Amay Tewari, Senior Photographer

After more than a year, residential college butteries — or late-night cafes — are finally up and running again, offering boba, cookie dough and midnight conversations. 

A few weeks into the fall 2021 semester, residential colleges have started to relaunch their butteries and Yalies are flocking to their college basements to enjoy the cheap food and drinks, as well as to reconnect with their residential college communities. As of Sept. 30, all residential college butteries are open besides those in Morse, Pierson, Saybrook, Grace Hopper and Jonathan Edwards colleges. 

In the past, the butteries have functioned as social hubs, work spaces and ideal spots for a late-night study break for Yale undergraduates. Many butteries include spaces for academic work and collaborative studying, as well as games and entertainment including pool and table tennis, which are open to all members of the residential colleges and their guests. 

“It’s one of the best places to create community,” said Berkeley College Head Aide Adomo Addo ’22, who works in the buttery. “It’s a great place for people to de-stress and relax.”

This year, colleges are pulling out all the stops when crafting their new menus. Pauli Murray College has added boba, fried rice and even fresh smoothies to its buttery menu. Yalies are also excited for the return of buttery classics like cookie dough, chicken quesadillas and chicken tenders. 

But the overarching sentiment is excitement for the sense of community that the butteries create. 

“It was nice because, as a freshman, [butteries were] a way to hang out with and get to know the upperclassmen,” Christine Zhu ’23 said.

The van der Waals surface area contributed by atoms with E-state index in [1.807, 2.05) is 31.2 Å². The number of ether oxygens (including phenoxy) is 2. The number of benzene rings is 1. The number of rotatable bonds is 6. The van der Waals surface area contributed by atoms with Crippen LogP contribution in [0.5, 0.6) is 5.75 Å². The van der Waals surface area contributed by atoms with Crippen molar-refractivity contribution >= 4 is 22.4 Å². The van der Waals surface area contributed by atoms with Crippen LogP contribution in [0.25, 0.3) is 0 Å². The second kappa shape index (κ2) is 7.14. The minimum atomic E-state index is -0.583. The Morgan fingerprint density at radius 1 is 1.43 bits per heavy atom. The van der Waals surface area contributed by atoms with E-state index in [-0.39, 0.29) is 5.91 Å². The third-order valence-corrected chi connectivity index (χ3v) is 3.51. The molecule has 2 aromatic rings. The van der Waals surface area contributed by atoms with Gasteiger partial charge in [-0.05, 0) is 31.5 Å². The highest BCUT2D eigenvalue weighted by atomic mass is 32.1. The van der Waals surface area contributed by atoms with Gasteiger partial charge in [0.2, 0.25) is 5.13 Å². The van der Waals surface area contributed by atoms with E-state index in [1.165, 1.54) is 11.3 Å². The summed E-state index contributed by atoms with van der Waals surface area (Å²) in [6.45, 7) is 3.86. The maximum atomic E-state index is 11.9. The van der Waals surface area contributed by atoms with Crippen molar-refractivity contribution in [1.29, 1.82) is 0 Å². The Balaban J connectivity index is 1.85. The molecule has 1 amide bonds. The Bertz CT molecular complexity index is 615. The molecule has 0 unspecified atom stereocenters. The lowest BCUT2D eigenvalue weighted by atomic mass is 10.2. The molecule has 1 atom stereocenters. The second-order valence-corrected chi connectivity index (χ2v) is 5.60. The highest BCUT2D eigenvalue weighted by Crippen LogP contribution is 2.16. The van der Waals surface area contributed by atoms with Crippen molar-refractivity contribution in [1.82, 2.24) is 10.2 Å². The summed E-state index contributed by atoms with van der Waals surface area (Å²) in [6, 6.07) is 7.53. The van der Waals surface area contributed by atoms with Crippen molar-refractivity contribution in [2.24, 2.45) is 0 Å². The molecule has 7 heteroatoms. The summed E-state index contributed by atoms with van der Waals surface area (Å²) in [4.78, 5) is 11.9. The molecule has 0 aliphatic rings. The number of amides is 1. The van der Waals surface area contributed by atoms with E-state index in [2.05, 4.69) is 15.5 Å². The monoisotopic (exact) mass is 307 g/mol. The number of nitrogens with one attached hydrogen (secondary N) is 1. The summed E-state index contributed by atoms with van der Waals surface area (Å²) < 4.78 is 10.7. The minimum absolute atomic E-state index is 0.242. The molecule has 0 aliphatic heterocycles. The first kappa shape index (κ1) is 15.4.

But not all is the same as pre-pandemic times. As each residential college finds its footing with COVID-19 regulations and safety concerns, some precautions remain in place for all buttery spaces. 

In all open butteries, students must wear a mask unless they are eating or drinking, and buttery workers are encouraged to keep an eye on crowding and congestion. 

“We encourage people to grab and go. We’re trying to keep it as small as possible,” Addo said about the Berkeley College buttery. 

For Yale’s first-years and sophomores, this year marks their first time experiencing the residential college butteries. But for many upperclassmen, including Abdoulie Sarr ’23, the butteries were formative spaces in their early college experiences and are now a way to connect with old friends and return to the Yale that they always knew. 

Sarr added that the butteries’ openings still mark a much-needed return to pre-COVID-19 times, even with precautions in place. 

“It was great for the Franklin community to come together and connect over our love for ramen and mozz sticks,” Sarr said. “It meant that Yale was finally returning back to normal.” 

There are 14 residential colleges at Yale.